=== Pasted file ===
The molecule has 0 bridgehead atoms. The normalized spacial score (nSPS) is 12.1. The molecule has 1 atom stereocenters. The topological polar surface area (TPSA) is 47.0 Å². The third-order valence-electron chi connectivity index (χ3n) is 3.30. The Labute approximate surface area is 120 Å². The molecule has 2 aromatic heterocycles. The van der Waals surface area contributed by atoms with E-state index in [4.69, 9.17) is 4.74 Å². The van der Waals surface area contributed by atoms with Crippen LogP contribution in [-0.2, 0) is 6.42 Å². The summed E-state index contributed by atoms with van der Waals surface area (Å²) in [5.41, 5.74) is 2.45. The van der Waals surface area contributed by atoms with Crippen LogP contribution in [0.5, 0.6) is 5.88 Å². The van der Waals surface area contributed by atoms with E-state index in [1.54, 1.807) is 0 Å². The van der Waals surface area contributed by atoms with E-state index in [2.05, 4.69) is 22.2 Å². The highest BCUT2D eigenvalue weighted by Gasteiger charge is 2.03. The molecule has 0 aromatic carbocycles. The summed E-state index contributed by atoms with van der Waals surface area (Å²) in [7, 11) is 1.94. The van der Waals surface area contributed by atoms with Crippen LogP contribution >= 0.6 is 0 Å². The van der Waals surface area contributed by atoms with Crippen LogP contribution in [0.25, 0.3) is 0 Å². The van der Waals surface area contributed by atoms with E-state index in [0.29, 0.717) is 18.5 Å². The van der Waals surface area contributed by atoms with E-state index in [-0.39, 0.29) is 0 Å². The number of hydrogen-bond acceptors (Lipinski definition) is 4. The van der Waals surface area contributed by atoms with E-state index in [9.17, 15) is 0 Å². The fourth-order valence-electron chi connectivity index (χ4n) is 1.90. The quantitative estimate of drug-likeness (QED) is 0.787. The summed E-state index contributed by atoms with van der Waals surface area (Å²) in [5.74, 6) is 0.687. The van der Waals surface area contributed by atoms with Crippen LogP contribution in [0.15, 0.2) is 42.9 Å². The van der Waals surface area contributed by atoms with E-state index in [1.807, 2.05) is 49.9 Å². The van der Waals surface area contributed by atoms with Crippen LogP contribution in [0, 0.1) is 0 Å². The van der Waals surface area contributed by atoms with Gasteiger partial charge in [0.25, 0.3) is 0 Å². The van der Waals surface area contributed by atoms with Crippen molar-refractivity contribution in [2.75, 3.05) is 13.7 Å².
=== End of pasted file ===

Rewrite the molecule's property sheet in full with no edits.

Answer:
The molecule has 0 bridgehead atoms. The normalized spacial score (nSPS) is 12.1. The molecule has 1 atom stereocenters. The topological polar surface area (TPSA) is 47.0 Å². The third-order valence-electron chi connectivity index (χ3n) is 3.30. The Labute approximate surface area is 120 Å². The molecule has 2 aromatic heterocycles. The van der Waals surface area contributed by atoms with E-state index in [4.69, 9.17) is 4.74 Å². The van der Waals surface area contributed by atoms with Crippen LogP contribution in [-0.2, 0) is 6.42 Å². The summed E-state index contributed by atoms with van der Waals surface area (Å²) in [5.41, 5.74) is 2.45. The van der Waals surface area contributed by atoms with Crippen LogP contribution in [0.5, 0.6) is 5.88 Å². The van der Waals surface area contributed by atoms with E-state index in [1.54, 1.807) is 0 Å². The van der Waals surface area contributed by atoms with E-state index in [2.05, 4.69) is 22.2 Å². The highest BCUT2D eigenvalue weighted by Gasteiger charge is 2.03. The molecule has 0 aromatic carbocycles. The summed E-state index contributed by atoms with van der Waals surface area (Å²) in [7, 11) is 1.94. The van der Waals surface area contributed by atoms with Crippen LogP contribution >= 0.6 is 0 Å². The van der Waals surface area contributed by atoms with Crippen LogP contribution in [0.25, 0.3) is 0 Å². The van der Waals surface area contributed by atoms with E-state index in [0.29, 0.717) is 18.5 Å². The van der Waals surface area contributed by atoms with E-state index in [-0.39, 0.29) is 0 Å². The number of hydrogen-bond acceptors (Lipinski definition) is 4. The van der Waals surface area contributed by atoms with E-state index in [9.17, 15) is 0 Å². The fourth-order valence-electron chi connectivity index (χ4n) is 1.90. The quantitative estimate of drug-likeness (QED) is 0.787. The summed E-state index contributed by atoms with van der Waals surface area (Å²) in [5.74, 6) is 0.687. The van der Waals surface area contributed by atoms with Crippen LogP contribution in [0.15, 0.2) is 42.9 Å². The van der Waals surface area contributed by atoms with E-state index in [1.807, 2.05) is 49.9 Å². The van der Waals surface area contributed by atoms with Crippen LogP contribution in [0, 0.1) is 0 Å². The van der Waals surface area contributed by atoms with Gasteiger partial charge in [0.25, 0.3) is 0 Å². The van der Waals surface area contributed by atoms with Crippen molar-refractivity contribution in [2.75, 3.05) is 13.7 Å².